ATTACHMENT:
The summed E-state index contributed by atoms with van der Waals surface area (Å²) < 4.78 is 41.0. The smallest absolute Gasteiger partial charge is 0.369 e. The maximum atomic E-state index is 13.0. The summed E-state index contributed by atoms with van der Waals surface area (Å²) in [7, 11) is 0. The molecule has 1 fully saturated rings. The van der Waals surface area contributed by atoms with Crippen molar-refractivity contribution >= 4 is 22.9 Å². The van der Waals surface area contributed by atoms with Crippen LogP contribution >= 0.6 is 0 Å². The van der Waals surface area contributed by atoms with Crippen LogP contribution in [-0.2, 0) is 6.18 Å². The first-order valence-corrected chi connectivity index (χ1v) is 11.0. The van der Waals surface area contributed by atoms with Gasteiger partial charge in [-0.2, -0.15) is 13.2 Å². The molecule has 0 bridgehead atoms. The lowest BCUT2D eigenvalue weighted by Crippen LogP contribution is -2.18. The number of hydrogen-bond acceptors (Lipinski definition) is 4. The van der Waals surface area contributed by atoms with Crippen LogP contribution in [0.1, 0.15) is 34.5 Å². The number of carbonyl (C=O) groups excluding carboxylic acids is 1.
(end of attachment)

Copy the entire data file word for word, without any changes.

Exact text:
The summed E-state index contributed by atoms with van der Waals surface area (Å²) < 4.78 is 41.0. The smallest absolute Gasteiger partial charge is 0.369 e. The maximum atomic E-state index is 13.0. The summed E-state index contributed by atoms with van der Waals surface area (Å²) in [7, 11) is 0. The molecule has 1 fully saturated rings. The van der Waals surface area contributed by atoms with Crippen molar-refractivity contribution >= 4 is 22.9 Å². The van der Waals surface area contributed by atoms with Crippen LogP contribution >= 0.6 is 0 Å². The van der Waals surface area contributed by atoms with Crippen LogP contribution in [-0.2, 0) is 6.18 Å². The first-order valence-corrected chi connectivity index (χ1v) is 11.0. The van der Waals surface area contributed by atoms with Gasteiger partial charge in [-0.2, -0.15) is 13.2 Å². The molecule has 0 bridgehead atoms. The lowest BCUT2D eigenvalue weighted by Crippen LogP contribution is -2.18. The number of hydrogen-bond acceptors (Lipinski definition) is 4. The van der Waals surface area contributed by atoms with Crippen LogP contribution in [0.1, 0.15) is 34.5 Å². The number of carbonyl (C=O) groups excluding carboxylic acids is 1.